HomeAnalysisHowzat: Should the LBW laws be changed to make...

Howzat: Should the LBW laws be changed to make the game fair?

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The former Australian captain, Ian Chappell suggested few changes in the LBW laws as the need of the hour in an article on espncricinfo. According to Chappell, the current LBW laws favour the batsman, in a game already skewed against the bowlers.

Chappell suggested that the LBW laws should be changed to make the game fair. In this article we explain the current LBW laws; how they favour a batsman? What are Ian Chappell’s suggestions on LBW laws? And what would be the possible implications of the changes?

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Current LBW Laws

The Leg Before Wicket or LBW laws in cricket are often compared to the offside rule of football, although many people claim to know it, it can get quite confusing.

(Credits: YouTube)

Law 36, which explains the rules behind LBW, asks the umpires to consider the following while deciding whether the batsman is out LBW or not.

Is it a legal delivery?

The ball must be a legal delivery. LBW does not even come into picture if the ball delivered is a no-ball.

Where does the ball pitch?

A possibility of LBW arises when the ball pitches or hits the batsman in full, in line of the wicket or on the offside of the wicket.

LBW is not a question if the ball pitches outside leg-stump. Line of wicket is an imaginary line drawn between the area covered between the strikers and non-striker’s wicket.

Did the batsman get any bat on the ball?

The third criteria to be considered is whether the batsman got any part of bat or gloves on the ball. If yes, for example, an edge on the way through to the pad, he cannot be adjudged out LBW. For an LBW decision, there has to be no bat or gloves involved.

Batsman can be given out LBW, no matter which part of his body or protective gear ball crashes into, exceptions being bat and gloves. For instance, Sachin Tendulkar was once given out LBW when the ball hit his shoulder as he ducked expecting a bouncer.

Was there a genuine attempt to play the ball?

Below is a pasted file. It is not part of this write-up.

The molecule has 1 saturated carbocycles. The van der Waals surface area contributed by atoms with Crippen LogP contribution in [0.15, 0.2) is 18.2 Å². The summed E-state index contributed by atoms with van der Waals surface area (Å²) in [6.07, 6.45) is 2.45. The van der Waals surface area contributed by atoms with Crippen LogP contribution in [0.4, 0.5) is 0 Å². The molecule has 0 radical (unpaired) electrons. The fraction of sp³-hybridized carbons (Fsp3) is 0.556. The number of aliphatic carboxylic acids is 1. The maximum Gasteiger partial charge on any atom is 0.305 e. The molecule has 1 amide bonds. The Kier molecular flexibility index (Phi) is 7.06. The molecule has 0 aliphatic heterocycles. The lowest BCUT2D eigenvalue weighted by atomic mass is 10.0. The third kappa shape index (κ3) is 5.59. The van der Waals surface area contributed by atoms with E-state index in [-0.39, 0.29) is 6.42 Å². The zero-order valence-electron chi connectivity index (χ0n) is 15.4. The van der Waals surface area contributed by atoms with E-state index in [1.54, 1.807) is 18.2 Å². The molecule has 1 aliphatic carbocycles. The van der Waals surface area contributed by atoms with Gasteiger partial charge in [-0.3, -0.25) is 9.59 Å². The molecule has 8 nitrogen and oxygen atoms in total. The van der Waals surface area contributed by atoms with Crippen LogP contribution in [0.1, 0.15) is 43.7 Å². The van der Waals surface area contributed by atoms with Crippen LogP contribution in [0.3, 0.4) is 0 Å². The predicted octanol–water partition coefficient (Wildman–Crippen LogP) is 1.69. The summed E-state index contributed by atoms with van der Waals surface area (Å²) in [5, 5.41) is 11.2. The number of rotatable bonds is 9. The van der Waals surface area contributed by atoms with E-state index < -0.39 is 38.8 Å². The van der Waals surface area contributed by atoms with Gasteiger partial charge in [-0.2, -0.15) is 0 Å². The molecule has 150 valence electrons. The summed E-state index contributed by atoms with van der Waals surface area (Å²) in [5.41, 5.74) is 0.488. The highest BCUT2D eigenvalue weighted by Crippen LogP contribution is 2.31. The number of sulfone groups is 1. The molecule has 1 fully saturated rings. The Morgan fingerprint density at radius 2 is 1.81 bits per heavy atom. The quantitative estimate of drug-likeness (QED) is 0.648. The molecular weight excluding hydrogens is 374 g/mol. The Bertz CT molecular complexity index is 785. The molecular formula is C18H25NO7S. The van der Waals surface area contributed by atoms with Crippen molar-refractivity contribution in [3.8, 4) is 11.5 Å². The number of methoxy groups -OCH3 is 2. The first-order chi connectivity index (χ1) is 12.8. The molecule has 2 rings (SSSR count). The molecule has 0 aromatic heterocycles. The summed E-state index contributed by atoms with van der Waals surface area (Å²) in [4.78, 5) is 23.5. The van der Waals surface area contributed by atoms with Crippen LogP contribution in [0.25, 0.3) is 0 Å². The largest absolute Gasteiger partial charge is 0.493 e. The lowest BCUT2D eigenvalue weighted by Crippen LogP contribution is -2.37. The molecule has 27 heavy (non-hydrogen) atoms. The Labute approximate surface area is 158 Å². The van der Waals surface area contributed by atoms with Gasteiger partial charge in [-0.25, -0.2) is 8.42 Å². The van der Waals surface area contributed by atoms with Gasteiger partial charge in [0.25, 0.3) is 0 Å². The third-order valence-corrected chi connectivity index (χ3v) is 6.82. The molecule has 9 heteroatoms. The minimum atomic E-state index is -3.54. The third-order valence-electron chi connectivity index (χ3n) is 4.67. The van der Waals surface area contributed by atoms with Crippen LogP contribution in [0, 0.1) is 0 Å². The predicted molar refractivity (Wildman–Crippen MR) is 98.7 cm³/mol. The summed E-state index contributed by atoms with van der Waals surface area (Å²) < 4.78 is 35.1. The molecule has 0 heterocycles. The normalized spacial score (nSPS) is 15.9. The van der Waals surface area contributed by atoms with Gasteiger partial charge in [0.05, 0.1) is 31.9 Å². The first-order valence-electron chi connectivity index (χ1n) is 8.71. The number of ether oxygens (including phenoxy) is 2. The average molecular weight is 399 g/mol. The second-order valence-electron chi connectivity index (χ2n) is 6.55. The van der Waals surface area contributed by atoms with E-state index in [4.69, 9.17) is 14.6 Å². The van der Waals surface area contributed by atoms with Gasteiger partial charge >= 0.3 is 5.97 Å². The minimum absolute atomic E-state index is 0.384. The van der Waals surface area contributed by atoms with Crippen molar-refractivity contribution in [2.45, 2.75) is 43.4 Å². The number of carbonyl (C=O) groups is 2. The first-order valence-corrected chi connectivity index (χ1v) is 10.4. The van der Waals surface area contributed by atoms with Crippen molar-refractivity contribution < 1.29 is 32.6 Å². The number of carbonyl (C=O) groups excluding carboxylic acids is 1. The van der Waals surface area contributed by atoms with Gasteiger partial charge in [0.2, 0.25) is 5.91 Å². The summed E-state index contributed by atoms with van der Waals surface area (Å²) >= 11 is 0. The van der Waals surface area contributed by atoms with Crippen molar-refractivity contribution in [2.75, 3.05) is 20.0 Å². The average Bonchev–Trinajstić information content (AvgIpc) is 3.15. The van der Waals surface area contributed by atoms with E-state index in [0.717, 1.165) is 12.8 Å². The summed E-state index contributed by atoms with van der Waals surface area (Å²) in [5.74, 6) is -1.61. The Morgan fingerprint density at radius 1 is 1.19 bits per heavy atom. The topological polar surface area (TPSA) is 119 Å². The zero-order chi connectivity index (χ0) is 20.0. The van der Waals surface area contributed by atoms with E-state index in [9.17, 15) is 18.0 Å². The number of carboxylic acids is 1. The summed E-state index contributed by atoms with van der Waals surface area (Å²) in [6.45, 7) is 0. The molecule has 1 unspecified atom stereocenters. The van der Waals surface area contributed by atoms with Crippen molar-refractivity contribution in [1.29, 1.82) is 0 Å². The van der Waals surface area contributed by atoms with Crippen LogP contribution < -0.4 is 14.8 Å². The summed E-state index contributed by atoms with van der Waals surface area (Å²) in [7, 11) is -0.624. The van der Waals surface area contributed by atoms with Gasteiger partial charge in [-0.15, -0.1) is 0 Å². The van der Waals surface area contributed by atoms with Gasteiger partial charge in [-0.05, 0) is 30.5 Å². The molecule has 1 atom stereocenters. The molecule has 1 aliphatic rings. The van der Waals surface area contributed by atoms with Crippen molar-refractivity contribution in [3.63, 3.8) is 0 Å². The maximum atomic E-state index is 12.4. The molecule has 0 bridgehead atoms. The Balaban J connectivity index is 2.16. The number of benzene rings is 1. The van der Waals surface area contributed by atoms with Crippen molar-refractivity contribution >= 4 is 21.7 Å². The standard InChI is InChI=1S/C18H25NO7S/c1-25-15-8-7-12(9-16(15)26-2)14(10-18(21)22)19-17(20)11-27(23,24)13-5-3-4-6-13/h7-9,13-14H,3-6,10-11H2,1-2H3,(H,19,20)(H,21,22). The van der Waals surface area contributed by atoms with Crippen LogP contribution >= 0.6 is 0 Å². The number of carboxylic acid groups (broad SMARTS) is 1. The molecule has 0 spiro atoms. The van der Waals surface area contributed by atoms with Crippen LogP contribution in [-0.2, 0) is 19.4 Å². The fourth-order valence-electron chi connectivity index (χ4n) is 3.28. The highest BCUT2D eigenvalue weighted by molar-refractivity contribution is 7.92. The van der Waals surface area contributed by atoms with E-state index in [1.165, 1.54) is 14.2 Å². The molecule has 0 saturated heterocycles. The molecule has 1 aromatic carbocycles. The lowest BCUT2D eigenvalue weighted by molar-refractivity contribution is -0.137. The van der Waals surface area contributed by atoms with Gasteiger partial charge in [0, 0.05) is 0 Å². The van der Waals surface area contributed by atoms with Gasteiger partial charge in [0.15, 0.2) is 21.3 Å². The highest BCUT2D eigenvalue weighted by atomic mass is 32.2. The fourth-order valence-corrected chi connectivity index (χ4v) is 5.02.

This is where the LBW laws get a little difficult to understand. If a batsman was making a genuine attempt to play the ball (offers a stroke to the ball delivered), the point of impact has to be in line of the stump for an LBW decision.

If the batsman was not making a genuine attempt to play, an LBW decision is possible if the impact is in line of the stump or even outside off stump.

Is ball going on to hit the stumps?

The interception of the ball by a batsman should be in such a position where the trajectory of the ball suggests that it would’ve gone on to hit the stump. If all of these above-mentioned criteria are satisfied, the batsman is declared out LBW.

How LBW Laws favour batsmen?

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(Credits: Twitter/ Fox Sports)

As we discussed above, if the ball pitches outside leg-stump, a batsman cannot be adjudged out LBW. This law, while one hand prevents a number of batsmen from being given our LBW even if the ball finishes on the wickets, on the other hand it has been grossly misused by the batsman against leg-spin bowlers.

As soon as the ball pitches outside leg-stump, as a leg spinner, ball is expected to spin towards the stump making it difficult for the batsman to play the ball. Although due to the rule, batsman reach out to the pitch of the ball and deflect it away using their pads.

The trajectory of the ball does not matter. After the ball pitches outside leg-stump, it doesn’t matter even if the ball goes on to hit the stump. By the very definition of the Leg Before Wicket, it should be declared out, but the rule favours the batsman.

The same argument lies for impact outside off-stump. If the batsman offers the shot and is still deceived by the ball and gets hit on his pads, why should he not be given out? The bowler clearly outsmarted the batsman but still does not get to claim the wicket.

Ian Chappell’s Suggestion

Ian Chappell was clear in his article, he believed that it shouldn’t matter where the ball pitches or where the point of impact is, as long as the ball is going on to hit the stump, the batsman should be declared out LBW.

If the point of impact is outside the line of stumps, off or leg stump, he should be declared out LBW. It also should not matter where the ball pitches, even if it pitches outside the leg stump, the batsman should be given out as long as the ball goes on to hit the stump.

Implications of Change

According to Chappell, such a change would result in screams of horror from pampered batsman. It would not be wrong to say that batsmen would lose a lot of privilege on strike.

There will not be anymore deflection of Rashid or Chahal’s leggies, the batsman will be given out while doing so as long as ball goes on to hit the stump. The LBW laws, if changed, will take away the advantage of the batsman and will make the game fair.

As a result, the batsman will only be able to save himself from an LBW decision using his bat. The pads will no longer protect the batsman from an LBW decision and will be used just to prevent him from a possible injury.

Moreover, from the batsman’s point of view Chappell hoped that batters will find a new way to combat the challenges and it would be interesting to see the changes.

Post covid-19 cricket is set to game and favour the batsmen, if ICC bans shinning the ball with sweat and saliva. In such a senario, changing the LBW laws could help restore the balance between bat and ball.

Do let us know your views in the comment section: Should the LBW laws be changed?

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